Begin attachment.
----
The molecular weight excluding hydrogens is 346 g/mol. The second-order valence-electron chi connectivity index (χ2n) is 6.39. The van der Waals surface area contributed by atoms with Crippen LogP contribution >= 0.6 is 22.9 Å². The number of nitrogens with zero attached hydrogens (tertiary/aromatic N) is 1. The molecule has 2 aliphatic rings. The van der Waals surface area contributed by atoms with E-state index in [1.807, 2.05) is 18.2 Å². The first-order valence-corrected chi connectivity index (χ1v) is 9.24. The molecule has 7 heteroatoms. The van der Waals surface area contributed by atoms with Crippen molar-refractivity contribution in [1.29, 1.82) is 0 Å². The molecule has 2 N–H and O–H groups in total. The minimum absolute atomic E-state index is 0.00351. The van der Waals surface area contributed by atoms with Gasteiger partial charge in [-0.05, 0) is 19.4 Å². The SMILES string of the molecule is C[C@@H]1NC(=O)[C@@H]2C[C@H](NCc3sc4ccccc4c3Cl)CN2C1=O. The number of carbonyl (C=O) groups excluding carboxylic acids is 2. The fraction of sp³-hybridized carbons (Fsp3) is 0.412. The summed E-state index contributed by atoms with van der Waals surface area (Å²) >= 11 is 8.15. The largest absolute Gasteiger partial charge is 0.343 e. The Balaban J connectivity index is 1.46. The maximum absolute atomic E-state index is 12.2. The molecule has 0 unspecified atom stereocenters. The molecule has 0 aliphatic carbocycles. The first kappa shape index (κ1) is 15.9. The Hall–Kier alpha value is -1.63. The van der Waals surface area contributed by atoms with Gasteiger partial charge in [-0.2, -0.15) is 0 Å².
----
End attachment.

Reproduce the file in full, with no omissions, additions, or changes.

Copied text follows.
The molecular weight excluding hydrogens is 346 g/mol. The second-order valence-electron chi connectivity index (χ2n) is 6.39. The van der Waals surface area contributed by atoms with Crippen LogP contribution >= 0.6 is 22.9 Å². The number of nitrogens with zero attached hydrogens (tertiary/aromatic N) is 1. The molecule has 2 aliphatic rings. The van der Waals surface area contributed by atoms with E-state index in [1.807, 2.05) is 18.2 Å². The first-order valence-corrected chi connectivity index (χ1v) is 9.24. The molecule has 7 heteroatoms. The van der Waals surface area contributed by atoms with Crippen molar-refractivity contribution in [1.29, 1.82) is 0 Å². The molecule has 2 N–H and O–H groups in total. The minimum absolute atomic E-state index is 0.00351. The van der Waals surface area contributed by atoms with Gasteiger partial charge in [-0.05, 0) is 19.4 Å². The SMILES string of the molecule is C[C@@H]1NC(=O)[C@@H]2C[C@H](NCc3sc4ccccc4c3Cl)CN2C1=O. The number of carbonyl (C=O) groups excluding carboxylic acids is 2. The fraction of sp³-hybridized carbons (Fsp3) is 0.412. The summed E-state index contributed by atoms with van der Waals surface area (Å²) >= 11 is 8.15. The largest absolute Gasteiger partial charge is 0.343 e. The Balaban J connectivity index is 1.46. The maximum absolute atomic E-state index is 12.2. The molecule has 0 unspecified atom stereocenters. The molecule has 0 aliphatic carbocycles. The first kappa shape index (κ1) is 15.9. The Hall–Kier alpha value is -1.63. The van der Waals surface area contributed by atoms with Gasteiger partial charge in [-0.2, -0.15) is 0 Å².